What We’re Reading This Summer

Whether you're at the pool or down the Shore, these books with New Jersey ties will make the perfect companion.

A Beach Wish

By Shelley Noble
(William Morrow)

The latest beach read from Jersey Shore resident Shelley Noble tells a story of family, secrecy and self-discovery. The novel centers on Zoe Bascombe, a woman who, up to now, has never disobeyed her family’s wishes. Following the death of her mother, Zoe learns some secrets from her mother’s hidden past. As questions and feuds abound, the one certainty is that answers lie at fictional Wind Chime Beach.—JT

Disappearing Earth

By Julia Phillips
(Knopf)

In Montclair-raised Julia Phillips’s engrossing debut novel, two sisters disappear on Russia’s remote Kamchatka Peninsula. Clues to their fate are found in the interconnected stories of the women who continue to search for the sisters long after the police have stopped. The tale of hope and survival is juxtaposed with a voyage through alluring, transportive scenery.—SV

Gods of Wood and Stone

By Mark DiIonno
(Touchstone)

Veteran journalist and author Mark DiIonno explores fame, parenting and middle-aged sexuality in this novel about two men—one ordinary, one extraordinary—as they hurtle toward a confrontation at the Baseball Hall of Fame. The action toggles between Cooperstown, New York, and northern New Jersey—familiar turf for DiIonno, a former sportswriter and longtime Star-Ledger columnist.—KS

The In-Betweens

By Davon Loeb
(Everytime Press)

In his debut collection of essays, Medford resident Davon Loeb wrestles with his identity as a biracial man and what it means to grow up in a fractured family. He recounts stories from his suburban South Jersey childhood and adolescence, during which he often felt like an outcast caught between two cultures. In the process of exploring the stories he’s inherited, Loeb finds his own transformative narrative.—SV

My Dad, Yogi: A Memoir of Family and Baseball

By Dale Berra
(Hachette)

Dale Berra, the youngest of Yogi Berra’s three sons, was bound for stardom before trashing his baseball career in a fog of cocaine abuse. Berra’s memoir is both a candid self-examination of his addiction issues and a loving reflection on his famous father’s achievements as baseball legend and family man. Berra wisely steers clear of Yogisms, but provides plenty of star-studded anecdotes.—KS

Night-Gaunts and Other Tales of Suspense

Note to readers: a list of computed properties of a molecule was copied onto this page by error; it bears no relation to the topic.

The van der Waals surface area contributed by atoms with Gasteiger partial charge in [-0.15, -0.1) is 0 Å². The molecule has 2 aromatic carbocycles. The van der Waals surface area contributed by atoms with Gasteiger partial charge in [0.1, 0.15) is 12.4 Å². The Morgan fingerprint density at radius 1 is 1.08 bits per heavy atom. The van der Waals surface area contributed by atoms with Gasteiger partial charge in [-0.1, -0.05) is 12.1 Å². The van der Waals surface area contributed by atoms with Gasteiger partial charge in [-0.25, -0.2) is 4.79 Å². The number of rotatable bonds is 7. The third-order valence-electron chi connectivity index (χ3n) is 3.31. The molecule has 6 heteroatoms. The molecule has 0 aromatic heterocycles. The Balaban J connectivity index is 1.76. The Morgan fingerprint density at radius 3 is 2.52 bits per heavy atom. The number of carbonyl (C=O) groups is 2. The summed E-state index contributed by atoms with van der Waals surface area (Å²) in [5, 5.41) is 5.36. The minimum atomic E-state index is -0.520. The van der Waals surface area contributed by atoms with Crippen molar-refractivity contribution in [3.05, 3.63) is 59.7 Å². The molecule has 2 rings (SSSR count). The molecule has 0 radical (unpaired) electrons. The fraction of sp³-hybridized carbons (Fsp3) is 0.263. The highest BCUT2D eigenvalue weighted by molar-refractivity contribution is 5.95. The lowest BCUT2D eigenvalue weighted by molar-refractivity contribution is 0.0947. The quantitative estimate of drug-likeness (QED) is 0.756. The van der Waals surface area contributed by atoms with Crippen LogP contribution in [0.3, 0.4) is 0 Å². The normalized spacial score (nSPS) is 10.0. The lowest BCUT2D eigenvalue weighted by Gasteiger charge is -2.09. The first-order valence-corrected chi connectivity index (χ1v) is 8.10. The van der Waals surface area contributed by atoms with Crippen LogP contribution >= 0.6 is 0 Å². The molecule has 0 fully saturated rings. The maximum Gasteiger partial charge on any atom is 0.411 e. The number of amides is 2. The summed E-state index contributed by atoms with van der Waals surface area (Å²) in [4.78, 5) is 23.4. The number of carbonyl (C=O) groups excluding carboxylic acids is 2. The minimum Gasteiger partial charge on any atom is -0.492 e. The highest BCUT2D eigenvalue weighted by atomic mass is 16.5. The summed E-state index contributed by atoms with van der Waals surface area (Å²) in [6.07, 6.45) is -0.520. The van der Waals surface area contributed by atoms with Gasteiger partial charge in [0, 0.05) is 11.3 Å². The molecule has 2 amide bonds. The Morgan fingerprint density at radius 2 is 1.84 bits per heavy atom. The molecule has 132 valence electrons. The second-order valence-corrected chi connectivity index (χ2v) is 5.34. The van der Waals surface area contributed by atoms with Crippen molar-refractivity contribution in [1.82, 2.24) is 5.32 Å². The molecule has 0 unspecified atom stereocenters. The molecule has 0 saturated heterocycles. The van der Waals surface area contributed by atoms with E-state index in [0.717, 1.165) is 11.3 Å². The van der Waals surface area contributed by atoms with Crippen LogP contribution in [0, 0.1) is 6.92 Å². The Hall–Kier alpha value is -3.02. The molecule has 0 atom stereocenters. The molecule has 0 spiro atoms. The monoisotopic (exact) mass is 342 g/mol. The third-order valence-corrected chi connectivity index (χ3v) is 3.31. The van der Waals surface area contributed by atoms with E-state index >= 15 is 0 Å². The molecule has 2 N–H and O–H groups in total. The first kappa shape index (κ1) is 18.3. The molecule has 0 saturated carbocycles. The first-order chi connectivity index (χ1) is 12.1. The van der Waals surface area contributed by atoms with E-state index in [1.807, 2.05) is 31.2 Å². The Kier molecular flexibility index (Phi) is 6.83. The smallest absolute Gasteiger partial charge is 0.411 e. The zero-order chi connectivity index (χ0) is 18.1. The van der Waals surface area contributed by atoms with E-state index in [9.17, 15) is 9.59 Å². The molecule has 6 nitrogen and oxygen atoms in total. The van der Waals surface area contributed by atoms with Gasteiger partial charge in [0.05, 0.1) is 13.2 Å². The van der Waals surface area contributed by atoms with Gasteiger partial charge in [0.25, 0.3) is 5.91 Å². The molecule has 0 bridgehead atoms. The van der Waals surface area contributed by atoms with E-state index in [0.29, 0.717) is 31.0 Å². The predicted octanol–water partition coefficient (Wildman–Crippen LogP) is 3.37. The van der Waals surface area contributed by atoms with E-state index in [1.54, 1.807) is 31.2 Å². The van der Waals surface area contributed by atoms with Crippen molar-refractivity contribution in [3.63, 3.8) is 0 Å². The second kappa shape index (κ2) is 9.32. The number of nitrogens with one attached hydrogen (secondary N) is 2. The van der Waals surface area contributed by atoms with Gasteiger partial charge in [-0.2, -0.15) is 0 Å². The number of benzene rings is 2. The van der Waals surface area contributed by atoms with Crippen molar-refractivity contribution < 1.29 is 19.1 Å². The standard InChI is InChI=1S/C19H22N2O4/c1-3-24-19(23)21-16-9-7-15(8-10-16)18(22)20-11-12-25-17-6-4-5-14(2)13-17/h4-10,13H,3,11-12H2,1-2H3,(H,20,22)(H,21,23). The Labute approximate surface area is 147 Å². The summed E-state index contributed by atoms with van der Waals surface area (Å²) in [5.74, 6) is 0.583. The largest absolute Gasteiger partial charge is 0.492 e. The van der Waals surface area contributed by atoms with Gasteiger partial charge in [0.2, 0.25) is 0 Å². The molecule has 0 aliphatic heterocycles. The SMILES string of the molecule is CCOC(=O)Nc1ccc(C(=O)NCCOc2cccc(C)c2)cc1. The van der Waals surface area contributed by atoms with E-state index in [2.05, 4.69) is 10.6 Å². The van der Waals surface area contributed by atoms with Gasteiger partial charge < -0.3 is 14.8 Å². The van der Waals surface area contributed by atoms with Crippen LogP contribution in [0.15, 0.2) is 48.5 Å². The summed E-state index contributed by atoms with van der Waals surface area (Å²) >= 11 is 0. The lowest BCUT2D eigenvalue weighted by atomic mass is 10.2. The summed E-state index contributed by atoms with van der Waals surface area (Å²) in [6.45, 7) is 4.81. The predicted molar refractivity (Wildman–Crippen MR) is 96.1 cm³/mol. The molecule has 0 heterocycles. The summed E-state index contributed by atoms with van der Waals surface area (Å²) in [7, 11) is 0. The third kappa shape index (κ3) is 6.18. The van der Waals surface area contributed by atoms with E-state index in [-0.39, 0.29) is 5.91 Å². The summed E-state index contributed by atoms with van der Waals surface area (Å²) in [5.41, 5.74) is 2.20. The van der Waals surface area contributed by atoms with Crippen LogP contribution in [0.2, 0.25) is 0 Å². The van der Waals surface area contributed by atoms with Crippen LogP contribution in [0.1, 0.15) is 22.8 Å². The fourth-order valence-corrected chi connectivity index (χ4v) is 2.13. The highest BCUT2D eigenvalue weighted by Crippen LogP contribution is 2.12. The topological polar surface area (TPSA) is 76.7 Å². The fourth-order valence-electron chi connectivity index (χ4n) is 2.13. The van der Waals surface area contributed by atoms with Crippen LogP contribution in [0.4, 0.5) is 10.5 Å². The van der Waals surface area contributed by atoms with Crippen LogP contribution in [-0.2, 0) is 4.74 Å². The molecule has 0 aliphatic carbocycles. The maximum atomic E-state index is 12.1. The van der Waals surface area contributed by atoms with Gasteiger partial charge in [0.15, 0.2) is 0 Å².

By Joyce Carol Oates
(Mysterious Press)

Novelist and Princeton resident Joyce Carol Oates takes readers on an intricate journey through the mind, exploring its fragility and the line between sanity and insanity. In this collection of six unnerving stories, Oates examines our darker impulses, from sex to violence. Each story encourages readers to meditate on how these impulses shape lives.—JT

The Patch

By John McPhee
(Farrar, Straus and Giroux)

Pulitzer Prize-winning author and Princeton professor John McPhee took 56 of the pieces he has written in a six-decade career and edited them down to his favorite parts, some only paragraphs long. The title piece is an homage to his father’s fishing habits. There are celebrities—including Sophia Loren—and pieces about the Earth’s vital places, all serving as patchwork in the quilt of an iconic writer’s life.—RS

Queen Bee

By Dorothea Benton Frank
(William Morrow)

The author, a part-time New Jersey resident, crafts a story about love and redemption through the viewpoint of a devout South Carolina beekeeper. While caring for her demanding mother and tending her hives, Holly McNee Kensen develops a bond with her neighbor, a recent widower. The relationship blooms, but not without complications. Queen Bee is a warm, wise and hilarious tale with a pinch of whodunit.—DM

Smokin’ Joe: The Life of Joe Frazier

By Mark Kram Jr.
(Ecco)

From Haddonfield resident and sports journalist Mark Kram Jr., this biography of boxing legend Joe Frazier delves into the athlete’s rivalry with Muhammad Ali—and more. It follows Frazier from South Carolina, where he was born into rural poverty, to Philadelphia, where he learned to fight, and through his post-retirement life. Transcending sports, Smokin’ Joe offers an intimate look at race and class in a divided America.—SV

Under the Table

By Stephanie Evanovich
(William Morrow)

After relocating from Ohio to New York City, Zoey Sullivan builds a catering business and basks in her independence apart from her estranged husband. Zoey helps one of her clients, a socially awkward millionaire, overcome his shortcomings, but falls in love with him in the process. New Jersey-born author Stephanie Evanovich serves classic romance, charm, sincerity and wit in this modern twist on My Fair Lady.—DM

Very Nice

By Marcy Dermanksy
(Knopf)

Set in what’s recognizable as the post-Obama era, Montclair author Marcy Dermansky’s newest novel involves contemporary cultural touchstones: the threat of a school shooting, a messy mother-daughter-professor love triangle, and the complicated world of Manhattan investment banking. But it’s also deeply, darkly humorous. Read our profile of Dermansky from the July issue.—SV

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